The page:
An Initial Coin Offering (ICO) is as of today, an unregulated way of crowdfunding, or raising funds in small amounts, for a cryptocurrency venture, a blockchain project or startup. A percentage of a new cryptocurrency (referred to as token) is sold, in exchange for another cryptocurrency or tender fiat money.
It is becoming a popular method of raising capital without the rigorous, tedious and costly process of regulations, banks and venture capitalists. In essence, it differs from an Initial Public Offering (IPO) in that, while an IPO sells shares of the startup company to early investors who hope to profit from its success, the main objective of an ICO to early supporters or enthusiasts is to benefit directly from the success of the project, by utilizing this token in the application once the project is completed (much like crowdfunding investors), or indirectly by the appreciation in value of their tokens (much like IPO investors). This is resulting in an unusual but growing mix of states and objectives of early investors, who are also backers and supporters, and this is the reason that ICOs are referred to as “crowdsales”. Another more crucial difference between an IPO and an ICO is that while in the former, investors are sold shares in the ownership of the company, in the latter, investors are sold a byproduct of the project which can appreciate in value if the business is successful.
In the last few of years, ICOs have started to generate noise and genuine interest in the technology, startup and venture capital investment communities. However the idea has a longer history – the first issue was done by Mastercoin in 2013, shortly followed by Ethereum, that raised more than $18 million dollars in Bitcoins or about $0.40 per Ether. Others quickly followed and the market ballooned to about 50 offerings a month as of November 2017, totaling $2.3 billion dollars in 2017, more than ten times the amount issued in 2016. In 2017, there were 435 ICOs, raising on average $12.7 million, and Ethereum was the leading blockchain platform for ICOs with more than 50% of market share. As of November 2017, 446 transactions, or 40% of ICOs were based on the EU, which have raised $1.76 billion, or 46% of total issuance sales, followed by the US with 244 campaigns.
The recent surge in ICOs of cryptocurrencies, as an alternative low-cost method of seed funding early stage projects, has caught governments and regulators’ attention alike. In particular, regulators around the world are muddled and not aligned with the application of jurisdictional enforcement. This is due primarily to their lack of understanding of the underlying asset generated and the ultimate endeavors of these new entrepreneurs. In the US, the Securities and Exchange Commission has put out guidelines for preliminary consideration before embarking on these transactions and is debating how, when, and who should they enforce. Furthermore, the Commodity Futures Trading Commission has signaled that it might classify tokens as commodities.
Some ICOs have started to use a “Simple Agreement for Future Token” (SAFT) as an adaptation of a private placement contract, designed a few years ago for venture seed funding. Investors buying these contracts can convert their initial investment amounts in tokens at stipulated discounts in an eventual future series A round funding event. However securities legal experts are currently debating the merits and effectiveness in bypassing tough definition hurdles used by the SEC in determining whether an asset is construed as a security, thereby subjecting its issuer to rigorous filings and registrations.
At the center of the issue is whether a token is a byproduct, or an end product (e.g. cryptocurrency for general transactional use) of these startups. In addition, there is the question of whether a token constitutes a security and/or a commodity in the case of a pre-sale of future tokens, by which the investor would ultimately profit by taking on “enterprise risk”, as well as in the case of the sale of tokens of an already operating project which can already be traded in an exchange. The SEC seems to be leaning to treating tokens as securities in the former case, while treating on a case by case basis the latter. Meanwhile the CFTC is more inclined to treat tokens as commodities under the latter case. Investors must be cognizant and informed of the changes in regulations, as they could impact the legality, and ultimately, the returns of their investments.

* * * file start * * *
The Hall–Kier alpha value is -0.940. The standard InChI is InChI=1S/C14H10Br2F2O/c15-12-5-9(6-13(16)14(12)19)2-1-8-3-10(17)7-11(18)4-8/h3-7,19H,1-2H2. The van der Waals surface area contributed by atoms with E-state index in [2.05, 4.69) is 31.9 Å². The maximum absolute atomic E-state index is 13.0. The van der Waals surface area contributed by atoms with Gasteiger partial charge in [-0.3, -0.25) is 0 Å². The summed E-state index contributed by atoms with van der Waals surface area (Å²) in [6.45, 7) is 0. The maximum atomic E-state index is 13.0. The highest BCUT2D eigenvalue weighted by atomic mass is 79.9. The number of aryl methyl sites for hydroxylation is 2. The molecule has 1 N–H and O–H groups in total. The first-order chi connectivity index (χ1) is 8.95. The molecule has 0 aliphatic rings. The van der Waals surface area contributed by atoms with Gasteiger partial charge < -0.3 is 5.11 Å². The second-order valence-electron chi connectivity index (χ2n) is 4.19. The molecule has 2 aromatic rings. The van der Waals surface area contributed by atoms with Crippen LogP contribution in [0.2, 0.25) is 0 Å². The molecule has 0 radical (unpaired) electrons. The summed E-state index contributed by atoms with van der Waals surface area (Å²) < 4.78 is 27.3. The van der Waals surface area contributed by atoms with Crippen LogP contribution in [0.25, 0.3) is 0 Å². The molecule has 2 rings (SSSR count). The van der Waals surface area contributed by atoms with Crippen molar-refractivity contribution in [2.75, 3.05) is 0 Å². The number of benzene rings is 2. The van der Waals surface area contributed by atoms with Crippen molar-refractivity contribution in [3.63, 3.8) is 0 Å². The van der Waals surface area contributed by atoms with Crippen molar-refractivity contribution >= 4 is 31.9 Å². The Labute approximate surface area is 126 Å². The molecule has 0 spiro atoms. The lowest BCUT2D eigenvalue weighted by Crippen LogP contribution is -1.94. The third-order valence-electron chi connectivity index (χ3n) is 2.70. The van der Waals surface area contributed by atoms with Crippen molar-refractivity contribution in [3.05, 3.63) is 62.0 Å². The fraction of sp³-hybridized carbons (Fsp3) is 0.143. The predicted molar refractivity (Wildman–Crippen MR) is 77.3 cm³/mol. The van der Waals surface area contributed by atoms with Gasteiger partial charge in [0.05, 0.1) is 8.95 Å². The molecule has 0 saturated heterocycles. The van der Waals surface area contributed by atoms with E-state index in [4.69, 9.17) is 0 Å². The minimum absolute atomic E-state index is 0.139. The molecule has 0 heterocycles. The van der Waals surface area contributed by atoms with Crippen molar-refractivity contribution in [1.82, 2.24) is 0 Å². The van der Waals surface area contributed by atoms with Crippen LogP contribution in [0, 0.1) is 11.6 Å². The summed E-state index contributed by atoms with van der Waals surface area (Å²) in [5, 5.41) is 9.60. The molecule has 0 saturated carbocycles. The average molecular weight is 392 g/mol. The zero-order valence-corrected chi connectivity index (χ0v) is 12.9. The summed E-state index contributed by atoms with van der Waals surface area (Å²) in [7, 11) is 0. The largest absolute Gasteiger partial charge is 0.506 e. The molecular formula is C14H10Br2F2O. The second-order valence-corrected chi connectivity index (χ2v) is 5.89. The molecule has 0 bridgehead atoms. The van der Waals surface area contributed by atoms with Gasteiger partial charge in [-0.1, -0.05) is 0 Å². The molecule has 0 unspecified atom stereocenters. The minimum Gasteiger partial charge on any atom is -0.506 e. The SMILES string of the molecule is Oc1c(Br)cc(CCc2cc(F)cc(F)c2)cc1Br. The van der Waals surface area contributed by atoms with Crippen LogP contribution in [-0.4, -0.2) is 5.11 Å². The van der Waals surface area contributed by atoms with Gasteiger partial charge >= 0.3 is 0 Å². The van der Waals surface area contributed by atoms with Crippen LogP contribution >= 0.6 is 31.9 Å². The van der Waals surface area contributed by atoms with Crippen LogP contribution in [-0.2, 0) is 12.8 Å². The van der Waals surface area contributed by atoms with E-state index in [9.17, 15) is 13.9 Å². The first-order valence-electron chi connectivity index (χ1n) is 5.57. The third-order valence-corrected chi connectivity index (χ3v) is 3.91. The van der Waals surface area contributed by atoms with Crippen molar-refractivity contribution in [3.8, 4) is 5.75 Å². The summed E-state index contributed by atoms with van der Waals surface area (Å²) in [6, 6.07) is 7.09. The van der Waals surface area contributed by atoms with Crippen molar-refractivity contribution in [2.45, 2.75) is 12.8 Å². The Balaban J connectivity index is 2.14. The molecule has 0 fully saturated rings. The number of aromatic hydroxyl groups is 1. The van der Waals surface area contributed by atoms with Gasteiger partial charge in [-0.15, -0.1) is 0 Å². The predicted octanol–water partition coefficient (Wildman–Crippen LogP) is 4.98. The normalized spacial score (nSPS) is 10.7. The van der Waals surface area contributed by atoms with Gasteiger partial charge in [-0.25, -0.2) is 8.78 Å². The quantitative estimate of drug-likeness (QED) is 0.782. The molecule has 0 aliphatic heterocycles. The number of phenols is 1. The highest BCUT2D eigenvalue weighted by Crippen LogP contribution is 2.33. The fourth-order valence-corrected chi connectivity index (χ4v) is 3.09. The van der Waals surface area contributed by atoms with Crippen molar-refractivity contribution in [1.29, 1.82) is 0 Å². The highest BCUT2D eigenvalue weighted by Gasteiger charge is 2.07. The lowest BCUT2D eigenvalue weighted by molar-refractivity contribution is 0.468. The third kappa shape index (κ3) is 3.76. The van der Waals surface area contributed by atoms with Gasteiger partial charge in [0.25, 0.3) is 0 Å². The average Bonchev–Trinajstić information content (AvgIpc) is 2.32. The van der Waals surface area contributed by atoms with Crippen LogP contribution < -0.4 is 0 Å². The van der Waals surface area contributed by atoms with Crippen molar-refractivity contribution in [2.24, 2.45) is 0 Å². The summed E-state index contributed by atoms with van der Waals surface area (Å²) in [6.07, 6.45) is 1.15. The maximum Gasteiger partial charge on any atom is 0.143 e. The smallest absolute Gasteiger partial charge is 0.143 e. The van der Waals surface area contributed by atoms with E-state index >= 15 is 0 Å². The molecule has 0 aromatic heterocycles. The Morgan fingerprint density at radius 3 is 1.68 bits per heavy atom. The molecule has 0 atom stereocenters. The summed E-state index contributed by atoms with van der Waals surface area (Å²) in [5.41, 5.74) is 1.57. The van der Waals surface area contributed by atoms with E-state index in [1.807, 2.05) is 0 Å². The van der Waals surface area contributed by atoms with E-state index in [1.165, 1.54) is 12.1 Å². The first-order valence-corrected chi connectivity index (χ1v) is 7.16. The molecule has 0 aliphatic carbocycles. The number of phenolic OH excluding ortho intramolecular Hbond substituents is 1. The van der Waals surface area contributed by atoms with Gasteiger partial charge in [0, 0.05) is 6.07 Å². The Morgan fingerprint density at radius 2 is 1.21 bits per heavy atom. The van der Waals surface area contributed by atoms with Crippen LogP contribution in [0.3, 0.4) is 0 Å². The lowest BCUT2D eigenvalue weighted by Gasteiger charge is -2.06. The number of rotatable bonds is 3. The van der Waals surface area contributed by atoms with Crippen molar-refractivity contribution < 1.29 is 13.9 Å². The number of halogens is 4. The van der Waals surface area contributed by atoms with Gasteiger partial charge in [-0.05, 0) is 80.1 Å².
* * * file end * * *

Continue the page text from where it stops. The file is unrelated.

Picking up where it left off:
Whether a token is a security depends on the facts and circumstances underlying the ICO, and in particular the function the token performs. A “utility token”, which is issued for the purchase of goods and services from the platform, may not be considered a security. If a token is a security, then the sponsor can register the ICO as a private placement offering (Regulation D), thereby avoiding public solicitation and to a maximum of 35 accredited investors (i.e. high net worth individuals). Alternatively, it can exempt the ICO from registration (under Regulation A+). Regardless of the form of private placement requirement, the sponsor needs to consider the transferability of the tokens, as it may limit the ability to be traded on the secondary market.
An ICO could be issued under the SEC crowdfunding regulation by a US person, but it places limits and restrictions on the amounts issued the size per individual investment and the resale of tokens. In addition, the tokens issued under this regulation are offered on funding portals and broker-dealers that are registered under the Exchange Act, so this alternative is viable for non US sponsors.
Another important consideration has to do with a virtual currency, since its ICO sponsor could be subject to Bank Secrecy Act (BSA) regulation as a “money transmitter”. Therefore, the accompanying requirement to verify customer identities creates a significant burden in an industry where the purchase of tokens typically involves anonymous or pseudonymous transactions. Notwithstanding the above, given the BSA definition of a money transmitter, an ICO sponsor of a decentralized token or cryptocurrencies (e.g. Bitcoin) generally would not be subject to these regulations, while the activities of transferring, redeeming and accepting virtual currency of a sponsor of a centralized platform might become subject to them.
A final crucial element to keep in mind when building an Ethereum-based application has to do with licensing. This is due to the open source nature of the software employed (i.e. core, applications and middleware), which most unexperienced developers may assume is free and open for commercial use. However, although the Ethereum Foundation philosophy is that its software is released under the most liberal of licenses, or “permissive” (i.e. open for commercial exploitation), many of them are “restrictive” (i.e. they limit a licensee’s ability to relicense modifications or developments on commercial terms). Thus, until a final license is decided upon, the current shifts in philosophy (owing to conflicting rifts among its various stakeholders), Ethereum-based application developers will bear this risk, which in the worst case scenario may jeopardize their modification’s proprietary value and render the whole project commercially unviable.